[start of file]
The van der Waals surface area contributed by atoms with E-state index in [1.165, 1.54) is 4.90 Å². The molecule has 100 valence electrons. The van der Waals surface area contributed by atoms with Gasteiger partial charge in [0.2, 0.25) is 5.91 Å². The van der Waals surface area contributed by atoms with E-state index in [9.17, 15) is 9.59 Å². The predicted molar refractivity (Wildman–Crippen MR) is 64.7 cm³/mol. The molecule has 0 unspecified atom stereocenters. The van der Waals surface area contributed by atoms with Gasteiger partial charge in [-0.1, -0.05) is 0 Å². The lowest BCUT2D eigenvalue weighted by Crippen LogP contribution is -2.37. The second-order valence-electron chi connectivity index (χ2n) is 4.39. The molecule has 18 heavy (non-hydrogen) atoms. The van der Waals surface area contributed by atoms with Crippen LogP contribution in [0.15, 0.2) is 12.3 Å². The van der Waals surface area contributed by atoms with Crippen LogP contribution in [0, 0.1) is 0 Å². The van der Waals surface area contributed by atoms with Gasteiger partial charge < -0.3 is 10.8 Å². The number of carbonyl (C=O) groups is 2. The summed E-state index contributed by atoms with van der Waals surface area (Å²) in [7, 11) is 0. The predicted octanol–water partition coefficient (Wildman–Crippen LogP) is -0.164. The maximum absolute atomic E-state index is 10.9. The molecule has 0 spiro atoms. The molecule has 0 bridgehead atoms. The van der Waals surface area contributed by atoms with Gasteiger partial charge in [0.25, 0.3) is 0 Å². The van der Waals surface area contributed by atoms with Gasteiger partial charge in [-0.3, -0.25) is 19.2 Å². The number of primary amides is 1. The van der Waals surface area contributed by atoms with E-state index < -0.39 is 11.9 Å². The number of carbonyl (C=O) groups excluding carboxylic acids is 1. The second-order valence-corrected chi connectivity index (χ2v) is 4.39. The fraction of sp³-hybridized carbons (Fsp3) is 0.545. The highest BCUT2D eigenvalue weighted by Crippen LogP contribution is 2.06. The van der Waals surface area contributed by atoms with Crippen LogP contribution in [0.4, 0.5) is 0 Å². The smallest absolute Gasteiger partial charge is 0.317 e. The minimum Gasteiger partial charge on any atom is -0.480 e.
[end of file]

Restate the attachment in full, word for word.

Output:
The van der Waals surface area contributed by atoms with E-state index in [1.165, 1.54) is 4.90 Å². The molecule has 100 valence electrons. The van der Waals surface area contributed by atoms with Gasteiger partial charge in [0.2, 0.25) is 5.91 Å². The van der Waals surface area contributed by atoms with E-state index in [9.17, 15) is 9.59 Å². The predicted molar refractivity (Wildman–Crippen MR) is 64.7 cm³/mol. The molecule has 0 unspecified atom stereocenters. The van der Waals surface area contributed by atoms with Gasteiger partial charge in [-0.1, -0.05) is 0 Å². The lowest BCUT2D eigenvalue weighted by Crippen LogP contribution is -2.37. The second-order valence-electron chi connectivity index (χ2n) is 4.39. The molecule has 18 heavy (non-hydrogen) atoms. The van der Waals surface area contributed by atoms with Crippen LogP contribution in [0.15, 0.2) is 12.3 Å². The van der Waals surface area contributed by atoms with Crippen LogP contribution in [0, 0.1) is 0 Å². The van der Waals surface area contributed by atoms with Gasteiger partial charge < -0.3 is 10.8 Å². The number of carbonyl (C=O) groups is 2. The summed E-state index contributed by atoms with van der Waals surface area (Å²) in [7, 11) is 0. The predicted octanol–water partition coefficient (Wildman–Crippen LogP) is -0.164. The maximum absolute atomic E-state index is 10.9. The molecule has 0 spiro atoms. The molecule has 0 bridgehead atoms. The van der Waals surface area contributed by atoms with Gasteiger partial charge in [0.25, 0.3) is 0 Å². The van der Waals surface area contributed by atoms with Gasteiger partial charge in [-0.3, -0.25) is 19.2 Å². The number of primary amides is 1. The van der Waals surface area contributed by atoms with E-state index < -0.39 is 11.9 Å². The number of carbonyl (C=O) groups excluding carboxylic acids is 1. The second-order valence-corrected chi connectivity index (χ2v) is 4.39. The fraction of sp³-hybridized carbons (Fsp3) is 0.545. The highest BCUT2D eigenvalue weighted by Crippen LogP contribution is 2.06. The van der Waals surface area contributed by atoms with Crippen LogP contribution in [0.4, 0.5) is 0 Å². The smallest absolute Gasteiger partial charge is 0.317 e. The minimum Gasteiger partial charge on any atom is -0.480 e.